One of the scariest places on Earth must be the hospital waiting room; a kind of purgatory on Earth where life-shaking events are always the order of the day. But while horror and sadness lurk in every shadow, hope and rebirth are not far behind. Tristine Skyler embraces all these feelings and more in her new play, The Moonlight Room, which has just landed at Theatre Row's Beckett Theatre.
It originally opened last fall at the TriBeCa Playhouse, but if you missed it (as I did), this would be an ideal time to catch up with one of the most heartfelt and well-executed dramas of the season. The Moonlight Room is a difficult play, but also a beautiful one, an often wrenching story of the creation and mending of the rifts between parents and their children and those rifts' effects on the world.
Jeff Cohen's almost flawless direction of the piece is equally capable of zeroing in on the characters' personal struggles and magnifying them to reflect their impact on society as a whole. The result is a unique one that makes The Moonlight Room both enormous and intimate at the same time, a story that could - and most likely does - happen anywhere at any time.
The specific trouble of the adolescents at the play's center - Sal (Laura Breckenridge) and Joshua (Brendan Sexton III) - is that their friend Lightfield (who never appears onstage) suffered from an overdose of an illegal drug and had to be brought to New York Hospital to have his stomach pumped. But what inspired Lightfield to take the drugs, and the family circumstances that brought all three children to the hospital in the middle of the night, are really the issues Skyler is most interested in exploring. Sal's mother (Kathryn Layng), is suffering from depression brought on in part by the breakup of her marriage; Lightfield's father (Lawrence James) violently blames himself for his son's condition; and Joshua's step-brother Adam (Mark Rosenthal), a doctor, is so caught up in his work that he can't easily relate to Joshua (or anyone else) on a human level.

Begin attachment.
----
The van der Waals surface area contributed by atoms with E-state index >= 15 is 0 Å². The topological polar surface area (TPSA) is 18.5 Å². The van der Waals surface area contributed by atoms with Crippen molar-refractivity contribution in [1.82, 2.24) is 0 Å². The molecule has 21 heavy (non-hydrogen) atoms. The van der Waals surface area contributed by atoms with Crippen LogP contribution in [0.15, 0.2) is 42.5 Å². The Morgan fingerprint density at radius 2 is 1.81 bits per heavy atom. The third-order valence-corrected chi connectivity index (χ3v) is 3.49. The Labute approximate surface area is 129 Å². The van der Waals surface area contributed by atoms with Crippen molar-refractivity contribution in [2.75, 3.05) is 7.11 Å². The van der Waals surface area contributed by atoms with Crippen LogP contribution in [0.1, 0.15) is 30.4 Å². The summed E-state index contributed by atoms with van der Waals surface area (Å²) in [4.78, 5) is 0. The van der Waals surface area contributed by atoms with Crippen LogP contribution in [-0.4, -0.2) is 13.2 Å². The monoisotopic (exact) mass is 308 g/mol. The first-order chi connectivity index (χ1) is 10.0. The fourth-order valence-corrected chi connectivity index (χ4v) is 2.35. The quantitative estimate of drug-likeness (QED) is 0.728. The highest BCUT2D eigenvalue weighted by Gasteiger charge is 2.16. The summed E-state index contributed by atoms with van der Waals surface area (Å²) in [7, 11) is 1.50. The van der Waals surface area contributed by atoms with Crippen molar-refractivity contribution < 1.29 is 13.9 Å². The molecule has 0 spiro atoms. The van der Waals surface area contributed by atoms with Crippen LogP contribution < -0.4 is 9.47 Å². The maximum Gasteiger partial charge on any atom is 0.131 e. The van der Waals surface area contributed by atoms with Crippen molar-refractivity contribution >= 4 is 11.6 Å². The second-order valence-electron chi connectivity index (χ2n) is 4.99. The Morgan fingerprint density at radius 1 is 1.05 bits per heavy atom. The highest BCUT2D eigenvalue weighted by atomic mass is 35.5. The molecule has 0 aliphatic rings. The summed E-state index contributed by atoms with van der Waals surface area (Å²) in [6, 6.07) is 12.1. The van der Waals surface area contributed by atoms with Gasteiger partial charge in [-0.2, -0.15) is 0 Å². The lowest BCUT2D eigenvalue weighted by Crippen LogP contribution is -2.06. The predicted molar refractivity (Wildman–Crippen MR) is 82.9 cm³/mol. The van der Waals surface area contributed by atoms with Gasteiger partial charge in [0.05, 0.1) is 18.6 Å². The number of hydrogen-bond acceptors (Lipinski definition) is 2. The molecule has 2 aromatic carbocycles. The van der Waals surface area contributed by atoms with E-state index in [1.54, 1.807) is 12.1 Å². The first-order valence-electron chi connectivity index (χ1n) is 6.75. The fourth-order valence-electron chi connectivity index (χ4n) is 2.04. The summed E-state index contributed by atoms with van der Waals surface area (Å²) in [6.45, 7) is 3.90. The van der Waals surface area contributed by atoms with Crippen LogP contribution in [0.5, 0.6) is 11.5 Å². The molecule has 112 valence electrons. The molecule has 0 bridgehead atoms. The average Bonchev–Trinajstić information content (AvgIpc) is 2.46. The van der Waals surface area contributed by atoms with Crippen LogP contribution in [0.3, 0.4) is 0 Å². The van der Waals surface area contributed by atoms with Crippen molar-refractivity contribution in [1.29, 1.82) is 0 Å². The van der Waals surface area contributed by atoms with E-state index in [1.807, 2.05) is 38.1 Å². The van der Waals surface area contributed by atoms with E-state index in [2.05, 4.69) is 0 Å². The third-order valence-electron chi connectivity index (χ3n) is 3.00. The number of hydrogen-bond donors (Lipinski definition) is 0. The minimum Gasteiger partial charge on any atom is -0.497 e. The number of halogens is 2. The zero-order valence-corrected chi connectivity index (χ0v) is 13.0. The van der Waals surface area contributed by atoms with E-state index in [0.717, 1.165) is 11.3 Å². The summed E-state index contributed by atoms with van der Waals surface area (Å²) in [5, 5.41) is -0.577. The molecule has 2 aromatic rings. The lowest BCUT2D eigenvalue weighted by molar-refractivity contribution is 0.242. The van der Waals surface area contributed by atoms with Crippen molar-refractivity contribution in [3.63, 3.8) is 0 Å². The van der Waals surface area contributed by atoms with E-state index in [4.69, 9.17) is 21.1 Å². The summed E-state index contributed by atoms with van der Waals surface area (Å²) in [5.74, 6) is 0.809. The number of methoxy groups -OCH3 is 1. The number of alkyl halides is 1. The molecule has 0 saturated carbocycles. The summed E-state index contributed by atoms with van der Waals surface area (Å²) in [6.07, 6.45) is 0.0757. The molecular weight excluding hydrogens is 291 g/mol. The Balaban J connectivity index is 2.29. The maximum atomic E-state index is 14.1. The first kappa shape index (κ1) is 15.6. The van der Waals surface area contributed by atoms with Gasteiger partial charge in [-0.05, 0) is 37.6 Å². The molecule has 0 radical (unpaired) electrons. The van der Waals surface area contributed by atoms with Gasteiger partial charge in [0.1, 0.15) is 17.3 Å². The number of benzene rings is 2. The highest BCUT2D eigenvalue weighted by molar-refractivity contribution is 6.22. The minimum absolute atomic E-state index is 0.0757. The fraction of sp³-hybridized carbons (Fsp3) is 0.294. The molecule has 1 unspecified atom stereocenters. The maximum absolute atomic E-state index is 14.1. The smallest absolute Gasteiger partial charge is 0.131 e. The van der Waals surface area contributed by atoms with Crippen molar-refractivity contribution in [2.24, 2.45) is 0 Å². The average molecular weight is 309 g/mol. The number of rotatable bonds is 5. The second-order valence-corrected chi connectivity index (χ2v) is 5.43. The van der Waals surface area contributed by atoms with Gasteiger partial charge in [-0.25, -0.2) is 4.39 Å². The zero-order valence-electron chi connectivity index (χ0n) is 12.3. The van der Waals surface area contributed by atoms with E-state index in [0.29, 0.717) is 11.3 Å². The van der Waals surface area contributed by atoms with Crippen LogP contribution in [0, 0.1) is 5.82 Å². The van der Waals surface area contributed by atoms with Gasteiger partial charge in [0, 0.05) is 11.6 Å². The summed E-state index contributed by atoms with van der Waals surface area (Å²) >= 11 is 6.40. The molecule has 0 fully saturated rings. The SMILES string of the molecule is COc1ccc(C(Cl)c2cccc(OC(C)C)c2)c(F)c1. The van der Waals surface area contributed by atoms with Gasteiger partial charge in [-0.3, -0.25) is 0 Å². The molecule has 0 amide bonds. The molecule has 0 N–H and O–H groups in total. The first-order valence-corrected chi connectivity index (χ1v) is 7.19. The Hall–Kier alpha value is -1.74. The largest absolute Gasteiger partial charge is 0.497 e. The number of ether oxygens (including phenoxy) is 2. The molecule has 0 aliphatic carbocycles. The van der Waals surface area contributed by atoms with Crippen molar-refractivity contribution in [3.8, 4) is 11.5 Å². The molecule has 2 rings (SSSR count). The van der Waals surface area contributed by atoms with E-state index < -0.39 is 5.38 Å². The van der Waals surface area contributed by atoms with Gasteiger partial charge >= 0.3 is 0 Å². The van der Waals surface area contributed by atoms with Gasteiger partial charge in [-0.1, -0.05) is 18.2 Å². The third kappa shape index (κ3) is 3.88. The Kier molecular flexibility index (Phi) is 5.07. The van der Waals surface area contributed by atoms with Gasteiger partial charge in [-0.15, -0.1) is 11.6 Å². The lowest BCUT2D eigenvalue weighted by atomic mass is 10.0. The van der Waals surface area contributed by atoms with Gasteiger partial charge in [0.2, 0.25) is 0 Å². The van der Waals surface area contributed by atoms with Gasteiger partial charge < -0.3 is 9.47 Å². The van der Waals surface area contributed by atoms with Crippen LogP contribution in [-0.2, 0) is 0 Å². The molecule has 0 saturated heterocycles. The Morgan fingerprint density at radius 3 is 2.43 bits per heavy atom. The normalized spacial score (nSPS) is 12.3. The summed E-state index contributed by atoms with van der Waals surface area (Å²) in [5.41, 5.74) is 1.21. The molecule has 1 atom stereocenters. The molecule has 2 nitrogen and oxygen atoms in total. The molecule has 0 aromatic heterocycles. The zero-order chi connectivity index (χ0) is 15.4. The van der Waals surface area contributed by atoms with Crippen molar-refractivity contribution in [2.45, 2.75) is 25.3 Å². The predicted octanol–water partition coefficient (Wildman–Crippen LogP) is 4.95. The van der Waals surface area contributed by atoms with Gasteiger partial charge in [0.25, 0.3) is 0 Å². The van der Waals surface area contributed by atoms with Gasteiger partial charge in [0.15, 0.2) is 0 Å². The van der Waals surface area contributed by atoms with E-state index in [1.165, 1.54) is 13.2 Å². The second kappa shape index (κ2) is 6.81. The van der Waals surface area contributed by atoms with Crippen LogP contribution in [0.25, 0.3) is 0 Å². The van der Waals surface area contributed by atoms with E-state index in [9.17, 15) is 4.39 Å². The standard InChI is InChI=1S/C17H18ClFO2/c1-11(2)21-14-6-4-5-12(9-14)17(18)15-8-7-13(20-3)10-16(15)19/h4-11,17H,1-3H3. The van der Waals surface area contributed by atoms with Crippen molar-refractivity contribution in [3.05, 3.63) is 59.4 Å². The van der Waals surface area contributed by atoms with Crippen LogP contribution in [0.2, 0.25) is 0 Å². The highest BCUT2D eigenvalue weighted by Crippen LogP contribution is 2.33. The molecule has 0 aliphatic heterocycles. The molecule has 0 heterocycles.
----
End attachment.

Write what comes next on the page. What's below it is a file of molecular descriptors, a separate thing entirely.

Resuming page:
Skyler, however, suffers from no such problem, and her characters are all believable people. The way Joshua and Sal talk - using words without knowing their full meaning, speaking in certain types of code words or slang when parents are around - paints them as young people caught in the particularly murky areas between childhood and adulthood, while Sal's mother and Lightfield's father are equally uncomfortable with their own positions in life. It's the generation gap examined from both sides simultaneously; the adults are often childlike and the kids are often horrifyingly grown up.
The acting is excellent, too; Breckenridge and Sexton could not be better in depicting their characters' plights, Layng's confliction gives her an uneasy sympathetic nature, and Rosenthal's detachment says as much about Joshua as it does about Adam. James is fine, too, in presenting his character's guilt and anger, but his character often bears the weight of Skyler's slightly more unwieldy emotional speeches; that overwriting is one of the play's few dramatic flaws.
Marion Williams's set is appropriately sterile and unforgiving, and it's nicely accented by Scott Bolman's institutional lighting and Kim Gill's costumes. But these elements are so well integrated into the play, it's difficult to separate them from the rest of the action; everything comes together just that well.
That's because of Skyler's perceptive and intelligent writing providing such a strong foundation. What's even more impressive is that The Moonlight Room is her first play, yet it's every bit as searing and theatrical as one could hope for, mining the desperation and expectation so inherent in the subject in a way that could come alive in the theatre like nowhere else.
That's why, when The Moonlight Room concludes, you might have to remind yourself that you've been watching a play and not peeking in on the heartbreak or spiritual redemption of real people trying to mature - as both parents and children - in New York City. Even so, Skyler's characters never seem anything but real, and The Moonlight Room never seems anything but as searing and moving as real life can be in a hospital waiting room or anywhere else.
The Moonlight Room